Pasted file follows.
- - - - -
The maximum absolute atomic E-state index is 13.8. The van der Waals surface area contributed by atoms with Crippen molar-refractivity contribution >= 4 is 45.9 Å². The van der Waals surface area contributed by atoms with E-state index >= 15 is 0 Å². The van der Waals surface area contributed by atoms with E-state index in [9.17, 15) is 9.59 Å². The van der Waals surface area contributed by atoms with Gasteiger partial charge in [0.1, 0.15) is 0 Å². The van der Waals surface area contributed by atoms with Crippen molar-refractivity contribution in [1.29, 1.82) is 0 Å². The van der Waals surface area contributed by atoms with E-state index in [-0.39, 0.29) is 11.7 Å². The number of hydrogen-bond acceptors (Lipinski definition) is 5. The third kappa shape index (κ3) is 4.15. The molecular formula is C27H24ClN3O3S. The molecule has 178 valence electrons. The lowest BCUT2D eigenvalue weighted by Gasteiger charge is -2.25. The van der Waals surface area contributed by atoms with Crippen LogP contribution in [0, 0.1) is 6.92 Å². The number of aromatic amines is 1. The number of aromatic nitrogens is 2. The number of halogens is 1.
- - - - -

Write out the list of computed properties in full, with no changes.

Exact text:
The maximum absolute atomic E-state index is 13.8. The van der Waals surface area contributed by atoms with Crippen molar-refractivity contribution >= 4 is 45.9 Å². The van der Waals surface area contributed by atoms with E-state index >= 15 is 0 Å². The van der Waals surface area contributed by atoms with E-state index in [9.17, 15) is 9.59 Å². The van der Waals surface area contributed by atoms with Gasteiger partial charge in [0.1, 0.15) is 0 Å². The van der Waals surface area contributed by atoms with Crippen molar-refractivity contribution in [1.29, 1.82) is 0 Å². The van der Waals surface area contributed by atoms with E-state index in [-0.39, 0.29) is 11.7 Å². The number of hydrogen-bond acceptors (Lipinski definition) is 5. The third kappa shape index (κ3) is 4.15. The molecular formula is C27H24ClN3O3S. The molecule has 178 valence electrons. The lowest BCUT2D eigenvalue weighted by Gasteiger charge is -2.25. The van der Waals surface area contributed by atoms with Crippen LogP contribution in [0, 0.1) is 6.92 Å². The number of aromatic amines is 1. The number of aromatic nitrogens is 2. The number of halogens is 1.